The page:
Weekly readings – 12th Sep 2020

What I wrote

Three documentaries that I think will intrigue and interest you intellectually

Business

FT’s interview with Reed Hastings that gave some insights into Netflix’s culture

Contactless penetration in the US is around 5-6% while that in non-US markets is around 66%, according to Visa

Bessemer Venture Partners shared their internal memos on several investments, including those in Wix, Shopify or LinkedIn

Although interested viewers need to become a Disney+ subscriber and have to pay $30 for premier access to watch Mulan, the movie reportedly garnered $33 million in its opening weekend

An extensive investigation in Nikola and its CEO

WSJ’ profile of Alphabet CEO – Sundar Pichai

The Athletic says it hits 1 million subscribers after surviving sports shutdown

For a company whose most users are female, Pinterest has a working culture designed to instead favor men

A brief profile of Andy Sassy, the CEO of AWS

Though it has made significant strides in automated driving, owners should not rely on Tesla’s driver assistance features to necessarily add safety or to make driving easier, based on Consumer Reports’ extensive testing and experience. 

Most features within Tesla’s Full Self-Driving Capability suite worked inconsistently, including the Autopark self-parking system that has been around for several years.

Source: Consumer Report on Tesla

Technology

TikTok revealed some details regarding their highly regarded algorithms

A brief overview of the new changes to the App Store guidelines

What I found interesting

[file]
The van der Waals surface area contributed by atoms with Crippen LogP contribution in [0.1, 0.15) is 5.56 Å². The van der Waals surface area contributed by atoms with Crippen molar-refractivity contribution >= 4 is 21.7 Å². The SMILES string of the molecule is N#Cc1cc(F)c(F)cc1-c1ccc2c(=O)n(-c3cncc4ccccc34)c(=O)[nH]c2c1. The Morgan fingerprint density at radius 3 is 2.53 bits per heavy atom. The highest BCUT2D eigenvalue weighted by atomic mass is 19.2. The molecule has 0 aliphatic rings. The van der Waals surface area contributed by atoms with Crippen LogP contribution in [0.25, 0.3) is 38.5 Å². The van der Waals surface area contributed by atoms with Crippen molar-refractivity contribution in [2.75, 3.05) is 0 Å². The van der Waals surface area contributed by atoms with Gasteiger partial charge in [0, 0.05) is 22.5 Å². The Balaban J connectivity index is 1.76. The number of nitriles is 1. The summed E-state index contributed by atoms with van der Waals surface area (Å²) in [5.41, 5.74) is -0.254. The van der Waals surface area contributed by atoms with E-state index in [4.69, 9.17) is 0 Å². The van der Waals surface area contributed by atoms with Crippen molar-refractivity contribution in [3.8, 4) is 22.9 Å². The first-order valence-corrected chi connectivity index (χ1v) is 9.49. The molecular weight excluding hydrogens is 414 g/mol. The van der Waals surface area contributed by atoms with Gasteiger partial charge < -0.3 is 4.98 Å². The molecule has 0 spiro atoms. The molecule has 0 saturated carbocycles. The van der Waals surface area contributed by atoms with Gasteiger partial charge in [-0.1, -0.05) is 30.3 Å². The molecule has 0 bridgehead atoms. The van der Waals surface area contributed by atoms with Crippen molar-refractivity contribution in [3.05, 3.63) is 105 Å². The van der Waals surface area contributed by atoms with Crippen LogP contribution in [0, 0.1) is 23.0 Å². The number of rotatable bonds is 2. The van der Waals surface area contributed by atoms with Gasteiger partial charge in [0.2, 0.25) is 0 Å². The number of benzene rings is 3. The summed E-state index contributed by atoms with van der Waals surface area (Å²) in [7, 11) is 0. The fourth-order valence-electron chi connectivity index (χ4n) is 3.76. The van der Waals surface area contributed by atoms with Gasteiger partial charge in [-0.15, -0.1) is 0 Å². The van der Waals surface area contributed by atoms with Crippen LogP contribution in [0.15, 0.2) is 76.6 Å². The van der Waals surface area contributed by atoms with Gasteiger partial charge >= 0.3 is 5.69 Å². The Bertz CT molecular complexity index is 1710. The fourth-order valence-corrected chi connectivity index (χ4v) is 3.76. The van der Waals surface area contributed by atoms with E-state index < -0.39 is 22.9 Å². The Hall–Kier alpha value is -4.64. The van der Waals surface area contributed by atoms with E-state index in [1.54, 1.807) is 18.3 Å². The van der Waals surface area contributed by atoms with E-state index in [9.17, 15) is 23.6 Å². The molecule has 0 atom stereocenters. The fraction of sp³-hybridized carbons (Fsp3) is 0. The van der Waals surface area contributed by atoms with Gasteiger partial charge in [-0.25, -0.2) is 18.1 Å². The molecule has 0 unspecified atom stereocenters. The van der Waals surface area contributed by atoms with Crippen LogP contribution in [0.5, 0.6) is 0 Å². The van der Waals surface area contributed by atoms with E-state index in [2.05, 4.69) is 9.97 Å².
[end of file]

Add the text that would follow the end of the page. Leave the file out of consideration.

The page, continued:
The True Story of Lee Kuan Yew’s Singapore

An excellent study on the impact of Covid-19 policies on the economic recovery

US households spent only 40% of the first and only stimulus check so far. Some used up the check while others didn’t use it at all

Amazon – A giant with momentum and growth

On Thursday, Amazon released their Q2 FY 2020 results and it was nothing short of impressive. Below are my notes:

Even during the pandemic, Amazon net sales were $89 billion in Q2, up 40% YoY. In fact, if you look at their net sales in Q2 in the last 5 years, it’s an astounding 31% CAGR.

Figure 1 – Data Source: Amazon. Chart by me

North America still led the way among their three main segments with more than $55 billion in net sales. AWS is now an annualized $43 billion business and responsible for 13% of Amazon’s total net sales. In the last 5 years, CAGR for North America, International and AWS is 33%, 23% and 39%! If you look at a deeper level, online stores were still responsible for the bulk of Amazon’s net sales while 3rd party and AWS were the next two largest segments. Advertising accounted for 5% of Amazon’s net sales. Their shares have stayed largely the same for the past 3 years,

Figure 2- Data Source: Amazon. Chart by me
Figure 3- Data Source: Amazon. Chart by me

AWS continued to account for more than half of Amazon’s operating income. Historically, Amazon lost money on their International front, but in this quarter, the segment recorded $345 million in Operating Income. Total operating income was up to more than $5.8 billion, almost up by 90% YoY. Once again, this was during a pandemic.

Figure 4 – Data Source: Amazon. Chart by me